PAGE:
Unique IP Addresses and Hostname

Cisco Networking Services Flow-Through Provisioning uses DNS reverse lookup to retrieve the hostname by passing the IP address, then assigns the IP address and optionally the hostname to the remote router. Both IP address and hostname are thus guaranteed to be unique.

Reduced Technical Personnel Requirements

Cisco Networking Services Flow-Through Provisioning permits remote routers to be installed by a person with limited or no technical experience. Because configuration occurs automatically on connection to the network, a network engineer or technician is not required for installation.

Rapid Deployment

Because a person with limited or no technical experience can install a remote router immediately without any knowledge or use of Cisco IOS software, the router can be sent directly to its final premises and be brought up without technician deployment.

Direct Shipping

Routers can be shipped directly to the remote end-user site, eliminating warehousing and manual handling. Configuration occurs automatically on connection to the network.

Remote Updates

Cisco Networking Services Flow-Through Provisioning automatically handles configuration updates, service additions, and deletions. The Cisco Networking Services configuration engine performs a push operation to send the information to the remote router.

Security

Event traffic to and from the remote router is opaque to unauthorized listeners or intruders to your network. Cisco Networking Services agents leverage the latest security features in Cisco IOS software.

Cisco Networking Services Zero Touch

The Cisco Networking Services Zero Touch feature provides a zero touch deployment solution where the router contacts a Cisco Networking Services configuration engine to retrieve its full configuration automatically. This capability is made possible through a single generic bootstrap configuration file common across all service provider end customers subscribing to the services. Within the Cisco Networking Services framework, customers can create this generic bootstrap configuration without device-specific or network-specific information such as interface type, line type, or controller type (if applicable).

The Cisco Networking Services connect functionality is configured with a set of Cisco Networking Services connect templates. A Cisco Networking Services connect profile is created for connecting to the Cisco Networking Services configuration engine and to implement the Cisco Networking Services connect templates on a Customer Premise Equipment (CPE) router. Cisco Networking Services connect variables can be used as placeholders within a Cisco Networking Services connect template configuration. These variables, such as the active DLCI, are substituted with real values before the Cisco Networking Services connect templates are sent to the router's parser.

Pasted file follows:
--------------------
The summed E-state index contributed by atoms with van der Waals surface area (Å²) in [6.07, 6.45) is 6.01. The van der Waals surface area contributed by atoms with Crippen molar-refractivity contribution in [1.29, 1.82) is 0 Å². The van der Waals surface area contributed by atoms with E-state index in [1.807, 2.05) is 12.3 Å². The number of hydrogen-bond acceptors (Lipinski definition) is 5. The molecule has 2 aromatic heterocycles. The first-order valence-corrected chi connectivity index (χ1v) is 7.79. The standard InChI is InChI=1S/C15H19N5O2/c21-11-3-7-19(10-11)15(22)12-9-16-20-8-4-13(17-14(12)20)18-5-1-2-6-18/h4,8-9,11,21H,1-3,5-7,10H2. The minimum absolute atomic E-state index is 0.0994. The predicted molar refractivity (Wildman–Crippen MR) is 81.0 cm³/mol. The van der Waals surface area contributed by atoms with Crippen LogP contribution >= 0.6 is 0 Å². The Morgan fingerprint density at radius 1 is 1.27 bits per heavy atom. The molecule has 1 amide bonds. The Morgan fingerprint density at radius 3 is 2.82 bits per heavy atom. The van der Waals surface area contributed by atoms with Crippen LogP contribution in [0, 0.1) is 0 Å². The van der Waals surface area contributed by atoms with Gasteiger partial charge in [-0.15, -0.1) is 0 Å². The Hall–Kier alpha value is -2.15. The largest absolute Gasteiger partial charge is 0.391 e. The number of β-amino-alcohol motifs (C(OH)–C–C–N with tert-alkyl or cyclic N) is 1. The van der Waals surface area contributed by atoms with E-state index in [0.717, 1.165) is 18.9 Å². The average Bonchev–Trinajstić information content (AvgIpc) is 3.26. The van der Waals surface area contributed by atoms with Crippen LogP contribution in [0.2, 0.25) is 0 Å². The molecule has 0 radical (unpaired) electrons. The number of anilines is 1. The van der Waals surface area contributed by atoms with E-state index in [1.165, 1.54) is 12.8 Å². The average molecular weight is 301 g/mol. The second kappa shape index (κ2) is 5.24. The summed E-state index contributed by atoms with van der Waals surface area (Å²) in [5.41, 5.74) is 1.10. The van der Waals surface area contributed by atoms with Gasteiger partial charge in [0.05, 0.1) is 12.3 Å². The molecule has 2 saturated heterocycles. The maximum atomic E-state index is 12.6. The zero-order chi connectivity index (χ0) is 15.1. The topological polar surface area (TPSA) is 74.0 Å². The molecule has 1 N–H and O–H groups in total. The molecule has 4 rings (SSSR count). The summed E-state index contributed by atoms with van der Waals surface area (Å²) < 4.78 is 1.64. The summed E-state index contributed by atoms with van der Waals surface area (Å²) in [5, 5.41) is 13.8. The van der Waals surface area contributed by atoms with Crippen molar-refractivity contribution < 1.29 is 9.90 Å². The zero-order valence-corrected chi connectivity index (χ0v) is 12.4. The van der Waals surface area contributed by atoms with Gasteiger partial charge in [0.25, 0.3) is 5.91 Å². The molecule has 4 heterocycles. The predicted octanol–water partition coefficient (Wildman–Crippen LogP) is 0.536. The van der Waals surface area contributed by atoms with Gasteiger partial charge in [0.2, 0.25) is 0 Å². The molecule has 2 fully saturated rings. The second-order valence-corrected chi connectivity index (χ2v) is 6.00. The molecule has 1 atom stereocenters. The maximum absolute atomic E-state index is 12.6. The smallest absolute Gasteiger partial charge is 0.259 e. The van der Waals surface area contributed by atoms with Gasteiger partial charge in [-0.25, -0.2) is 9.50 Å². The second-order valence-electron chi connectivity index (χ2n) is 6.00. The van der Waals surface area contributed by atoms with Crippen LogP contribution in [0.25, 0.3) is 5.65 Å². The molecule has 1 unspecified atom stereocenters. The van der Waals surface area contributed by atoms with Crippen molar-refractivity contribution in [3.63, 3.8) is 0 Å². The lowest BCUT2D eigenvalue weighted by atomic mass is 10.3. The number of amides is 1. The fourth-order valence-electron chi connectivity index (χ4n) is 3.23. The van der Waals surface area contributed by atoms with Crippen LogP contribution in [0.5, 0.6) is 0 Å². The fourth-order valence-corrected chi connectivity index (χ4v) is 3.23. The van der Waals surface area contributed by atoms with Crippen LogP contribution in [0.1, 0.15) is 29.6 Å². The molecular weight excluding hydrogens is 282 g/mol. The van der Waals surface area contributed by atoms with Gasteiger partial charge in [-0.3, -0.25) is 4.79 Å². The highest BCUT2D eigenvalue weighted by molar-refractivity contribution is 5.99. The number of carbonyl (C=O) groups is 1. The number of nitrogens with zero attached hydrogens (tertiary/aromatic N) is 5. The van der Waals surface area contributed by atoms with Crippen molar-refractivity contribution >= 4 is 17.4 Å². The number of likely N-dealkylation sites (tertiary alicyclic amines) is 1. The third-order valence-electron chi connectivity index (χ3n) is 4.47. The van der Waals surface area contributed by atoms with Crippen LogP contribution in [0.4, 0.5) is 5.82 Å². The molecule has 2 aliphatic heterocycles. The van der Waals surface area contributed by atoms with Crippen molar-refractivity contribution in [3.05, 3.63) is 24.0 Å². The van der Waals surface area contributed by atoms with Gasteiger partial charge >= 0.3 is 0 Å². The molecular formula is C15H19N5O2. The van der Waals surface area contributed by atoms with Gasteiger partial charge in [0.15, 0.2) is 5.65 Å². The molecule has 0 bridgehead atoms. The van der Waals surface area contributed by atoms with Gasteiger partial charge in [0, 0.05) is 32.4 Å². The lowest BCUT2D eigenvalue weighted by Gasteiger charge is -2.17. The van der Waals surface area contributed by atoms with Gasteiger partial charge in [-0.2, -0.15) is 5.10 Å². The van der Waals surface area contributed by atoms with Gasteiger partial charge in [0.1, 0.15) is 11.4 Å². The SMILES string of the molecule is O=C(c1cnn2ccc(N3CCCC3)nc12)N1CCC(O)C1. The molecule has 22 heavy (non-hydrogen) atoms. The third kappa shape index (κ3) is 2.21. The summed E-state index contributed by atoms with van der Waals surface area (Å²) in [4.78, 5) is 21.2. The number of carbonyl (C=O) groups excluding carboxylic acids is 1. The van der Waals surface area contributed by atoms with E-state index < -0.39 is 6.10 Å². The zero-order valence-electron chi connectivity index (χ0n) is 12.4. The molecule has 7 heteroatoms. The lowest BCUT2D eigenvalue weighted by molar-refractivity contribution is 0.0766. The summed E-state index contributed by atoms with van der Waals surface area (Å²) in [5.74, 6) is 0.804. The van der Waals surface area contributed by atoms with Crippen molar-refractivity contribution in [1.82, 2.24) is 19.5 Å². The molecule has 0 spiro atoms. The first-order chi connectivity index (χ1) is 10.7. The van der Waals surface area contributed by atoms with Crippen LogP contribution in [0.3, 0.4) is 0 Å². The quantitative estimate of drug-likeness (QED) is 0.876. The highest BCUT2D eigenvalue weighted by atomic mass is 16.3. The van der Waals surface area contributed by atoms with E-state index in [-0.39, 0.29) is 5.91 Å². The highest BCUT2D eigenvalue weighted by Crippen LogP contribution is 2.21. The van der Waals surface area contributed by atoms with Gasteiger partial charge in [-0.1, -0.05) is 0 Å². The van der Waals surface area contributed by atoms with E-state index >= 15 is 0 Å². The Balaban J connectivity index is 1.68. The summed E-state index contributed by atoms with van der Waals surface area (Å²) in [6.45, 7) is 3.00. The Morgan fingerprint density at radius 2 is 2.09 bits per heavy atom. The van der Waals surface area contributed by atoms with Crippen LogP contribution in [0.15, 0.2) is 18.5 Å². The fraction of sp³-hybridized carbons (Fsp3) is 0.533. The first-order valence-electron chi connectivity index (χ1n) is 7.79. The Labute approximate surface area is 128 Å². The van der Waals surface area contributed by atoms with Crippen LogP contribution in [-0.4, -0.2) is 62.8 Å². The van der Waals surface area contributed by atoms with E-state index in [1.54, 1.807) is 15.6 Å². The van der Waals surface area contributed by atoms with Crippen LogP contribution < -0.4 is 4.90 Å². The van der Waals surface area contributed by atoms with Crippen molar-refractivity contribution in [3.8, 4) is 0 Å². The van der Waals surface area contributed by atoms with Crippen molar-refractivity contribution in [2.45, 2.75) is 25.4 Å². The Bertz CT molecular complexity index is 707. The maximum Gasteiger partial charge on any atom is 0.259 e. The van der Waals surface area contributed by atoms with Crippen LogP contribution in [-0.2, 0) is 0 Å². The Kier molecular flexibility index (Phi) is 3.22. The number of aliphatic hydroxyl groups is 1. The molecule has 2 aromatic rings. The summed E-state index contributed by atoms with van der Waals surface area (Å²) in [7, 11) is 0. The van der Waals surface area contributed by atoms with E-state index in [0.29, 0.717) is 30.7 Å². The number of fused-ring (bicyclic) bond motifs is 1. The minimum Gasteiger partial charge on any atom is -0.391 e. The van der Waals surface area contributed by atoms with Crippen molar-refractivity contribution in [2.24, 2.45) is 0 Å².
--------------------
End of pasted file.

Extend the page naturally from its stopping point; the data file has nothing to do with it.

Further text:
To use the zero touch functionality, the router that is to be initialized must have a generic bootstrap configuration. This configuration includes Cisco Networking Services connect templates, Cisco Networking Services connect profiles, and the cns config initial command. This command initiates the Cisco Networking Services connect function.

The Cisco Networking Services connect functionality performs multiple ping iterations through the router's interfaces and lines, as well as any available controllers. For each iteration, the Cisco Networking Services connect function attempts to ping the Cisco Networking Services configuration engine. If the ping is successful, the pertinent configuration information can be downloaded from the Cisco Networking Services configuration engine. If connectivity to the Cisco Networking Services configuration engine is unsuccessful, the Cisco Networking Services connect function removes the configuration applied to the selected interface, and the Cisco Networking Services connect process restarts with the next available interface specified by the Cisco Networking Services connect profile.

The Cisco Networking Services Zero Touch feature provides the following benefits:

Ensures consistent Cisco Networking Services commands between Cisco IOS Release 12.3 and 12.3T.

Use of a channel service unit (E1 or T1 controller) is allowed.

Cisco Networking Services Frame Relay Zero Touch

The Cisco Networking Services Frame Relay Zero Touch feature provides a Cisco Networking Services zero touch deployment solution over Frame Relay where the CPE router discovers its data-link connection identifier (DLCI) and IP address dynamically, and then contacts a Cisco Networking Services engine to retrieve its full configuration automatically. This capability is made possible through a single generic bootstrap configuration file common across all service provider end customers subscribing to the services. Within the Cisco Networking Services framework, customers who deploy Frame Relay can create this generic bootstrap configuration without device-specific or network-specific information such as the DLCI, IP address, interface type, controller type (if applicable), or the next hop interface used for the static default route.

Figure 2 illustrates a typical customer network architecture using Frame Relay.

Figure 2 Connectivity in a Frame Relay Customer Network

The CPE router is deployed at multiple sites. Each site connects to a Frame Relay cloud through a point-to-point permanent virtual circuit (PVC). Connectivity from the Frame Relay cloud to the corporate office is through a PVC that terminates at the corporate office. IP traffic sent to the Cisco Networking Services configuration engine is routed through the corporate office. The PVC is identified by its DLCI. The DLCI can vary between branch offices. In order to support zero touch deployment, the CPE router must be able to learn which DLCI to use to connect to the Cisco Networking Services configuration engine.